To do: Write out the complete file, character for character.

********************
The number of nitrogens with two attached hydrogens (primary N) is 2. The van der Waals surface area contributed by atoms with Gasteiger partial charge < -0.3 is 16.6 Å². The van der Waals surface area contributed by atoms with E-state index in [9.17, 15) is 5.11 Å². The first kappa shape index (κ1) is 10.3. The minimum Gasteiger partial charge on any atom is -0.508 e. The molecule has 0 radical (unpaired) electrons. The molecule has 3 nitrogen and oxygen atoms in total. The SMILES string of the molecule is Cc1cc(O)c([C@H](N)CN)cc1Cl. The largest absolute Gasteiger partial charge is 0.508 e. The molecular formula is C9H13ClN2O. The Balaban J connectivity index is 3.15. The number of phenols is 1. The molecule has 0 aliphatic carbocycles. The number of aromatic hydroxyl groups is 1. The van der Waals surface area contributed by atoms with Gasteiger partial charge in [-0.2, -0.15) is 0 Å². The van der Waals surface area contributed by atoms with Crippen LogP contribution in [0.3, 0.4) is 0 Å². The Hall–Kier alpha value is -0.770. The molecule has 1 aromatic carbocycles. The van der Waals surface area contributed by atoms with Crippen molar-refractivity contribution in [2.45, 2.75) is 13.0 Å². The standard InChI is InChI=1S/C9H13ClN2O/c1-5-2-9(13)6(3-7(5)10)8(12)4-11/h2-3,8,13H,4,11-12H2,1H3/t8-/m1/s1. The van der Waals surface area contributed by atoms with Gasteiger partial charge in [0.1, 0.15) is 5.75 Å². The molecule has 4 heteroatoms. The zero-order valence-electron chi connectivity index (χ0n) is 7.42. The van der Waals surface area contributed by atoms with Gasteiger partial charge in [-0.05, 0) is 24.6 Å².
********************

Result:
The number of nitrogens with two attached hydrogens (primary N) is 2. The van der Waals surface area contributed by atoms with Gasteiger partial charge < -0.3 is 16.6 Å². The van der Waals surface area contributed by atoms with E-state index in [9.17, 15) is 5.11 Å². The first kappa shape index (κ1) is 10.3. The minimum Gasteiger partial charge on any atom is -0.508 e. The molecule has 0 radical (unpaired) electrons. The molecule has 3 nitrogen and oxygen atoms in total. The SMILES string of the molecule is Cc1cc(O)c([C@H](N)CN)cc1Cl. The largest absolute Gasteiger partial charge is 0.508 e. The molecular formula is C9H13ClN2O. The Balaban J connectivity index is 3.15. The number of phenols is 1. The molecule has 0 aliphatic carbocycles. The number of aromatic hydroxyl groups is 1. The van der Waals surface area contributed by atoms with Gasteiger partial charge in [-0.2, -0.15) is 0 Å². The van der Waals surface area contributed by atoms with Crippen LogP contribution in [0.3, 0.4) is 0 Å². The Hall–Kier alpha value is -0.770. The molecule has 1 aromatic carbocycles. The van der Waals surface area contributed by atoms with Crippen molar-refractivity contribution in [2.45, 2.75) is 13.0 Å². The standard InChI is InChI=1S/C9H13ClN2O/c1-5-2-9(13)6(3-7(5)10)8(12)4-11/h2-3,8,13H,4,11-12H2,1H3/t8-/m1/s1. The van der Waals surface area contributed by atoms with Gasteiger partial charge in [0.1, 0.15) is 5.75 Å². The molecule has 4 heteroatoms. The zero-order valence-electron chi connectivity index (χ0n) is 7.42. The van der Waals surface area contributed by atoms with Gasteiger partial charge in [-0.05, 0) is 24.6 Å².